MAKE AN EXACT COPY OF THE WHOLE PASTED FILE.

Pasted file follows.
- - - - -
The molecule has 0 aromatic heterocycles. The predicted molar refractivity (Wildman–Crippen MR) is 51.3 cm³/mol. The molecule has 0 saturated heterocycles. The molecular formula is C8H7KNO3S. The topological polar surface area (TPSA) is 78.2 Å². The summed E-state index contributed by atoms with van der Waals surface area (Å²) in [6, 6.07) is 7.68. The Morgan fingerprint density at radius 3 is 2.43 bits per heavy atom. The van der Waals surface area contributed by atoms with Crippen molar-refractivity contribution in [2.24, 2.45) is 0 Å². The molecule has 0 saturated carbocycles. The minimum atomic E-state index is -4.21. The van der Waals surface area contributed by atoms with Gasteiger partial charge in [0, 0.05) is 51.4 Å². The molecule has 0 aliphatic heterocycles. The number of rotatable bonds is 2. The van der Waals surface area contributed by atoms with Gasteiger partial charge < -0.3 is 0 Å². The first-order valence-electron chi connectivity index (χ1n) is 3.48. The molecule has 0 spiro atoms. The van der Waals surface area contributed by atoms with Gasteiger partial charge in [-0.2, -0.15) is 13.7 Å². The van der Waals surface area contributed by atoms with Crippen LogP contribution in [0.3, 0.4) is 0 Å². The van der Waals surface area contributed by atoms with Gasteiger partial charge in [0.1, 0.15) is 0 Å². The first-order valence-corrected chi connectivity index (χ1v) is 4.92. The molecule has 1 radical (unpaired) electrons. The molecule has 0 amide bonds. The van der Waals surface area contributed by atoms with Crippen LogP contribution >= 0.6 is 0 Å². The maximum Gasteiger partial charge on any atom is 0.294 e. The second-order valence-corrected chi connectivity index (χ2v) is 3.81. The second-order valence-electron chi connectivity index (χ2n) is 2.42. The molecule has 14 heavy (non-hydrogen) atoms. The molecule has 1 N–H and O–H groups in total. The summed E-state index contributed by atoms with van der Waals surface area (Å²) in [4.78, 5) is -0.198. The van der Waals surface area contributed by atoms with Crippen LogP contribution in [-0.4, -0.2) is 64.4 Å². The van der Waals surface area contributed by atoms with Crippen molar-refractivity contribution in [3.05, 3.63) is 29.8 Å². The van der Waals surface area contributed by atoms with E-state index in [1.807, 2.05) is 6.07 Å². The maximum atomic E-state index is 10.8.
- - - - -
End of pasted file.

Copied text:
The molecule has 0 aromatic heterocycles. The predicted molar refractivity (Wildman–Crippen MR) is 51.3 cm³/mol. The molecule has 0 saturated heterocycles. The molecular formula is C8H7KNO3S. The topological polar surface area (TPSA) is 78.2 Å². The summed E-state index contributed by atoms with van der Waals surface area (Å²) in [6, 6.07) is 7.68. The Morgan fingerprint density at radius 3 is 2.43 bits per heavy atom. The van der Waals surface area contributed by atoms with Crippen molar-refractivity contribution in [2.24, 2.45) is 0 Å². The molecule has 0 saturated carbocycles. The minimum atomic E-state index is -4.21. The van der Waals surface area contributed by atoms with Gasteiger partial charge in [0, 0.05) is 51.4 Å². The molecule has 0 aliphatic heterocycles. The number of rotatable bonds is 2. The van der Waals surface area contributed by atoms with Gasteiger partial charge < -0.3 is 0 Å². The first-order valence-electron chi connectivity index (χ1n) is 3.48. The molecule has 0 spiro atoms. The van der Waals surface area contributed by atoms with Gasteiger partial charge in [-0.2, -0.15) is 13.7 Å². The van der Waals surface area contributed by atoms with Crippen LogP contribution in [0.3, 0.4) is 0 Å². The van der Waals surface area contributed by atoms with Gasteiger partial charge in [0.1, 0.15) is 0 Å². The first-order valence-corrected chi connectivity index (χ1v) is 4.92. The molecule has 1 radical (unpaired) electrons. The molecule has 0 amide bonds. The van der Waals surface area contributed by atoms with Crippen LogP contribution >= 0.6 is 0 Å². The maximum Gasteiger partial charge on any atom is 0.294 e. The second-order valence-corrected chi connectivity index (χ2v) is 3.81. The second-order valence-electron chi connectivity index (χ2n) is 2.42. The molecule has 14 heavy (non-hydrogen) atoms. The molecule has 1 N–H and O–H groups in total. The summed E-state index contributed by atoms with van der Waals surface area (Å²) in [4.78, 5) is -0.198. The van der Waals surface area contributed by atoms with Crippen LogP contribution in [-0.4, -0.2) is 64.4 Å². The van der Waals surface area contributed by atoms with Crippen molar-refractivity contribution in [3.05, 3.63) is 29.8 Å². The van der Waals surface area contributed by atoms with E-state index in [1.807, 2.05) is 6.07 Å². The maximum atomic E-state index is 10.8.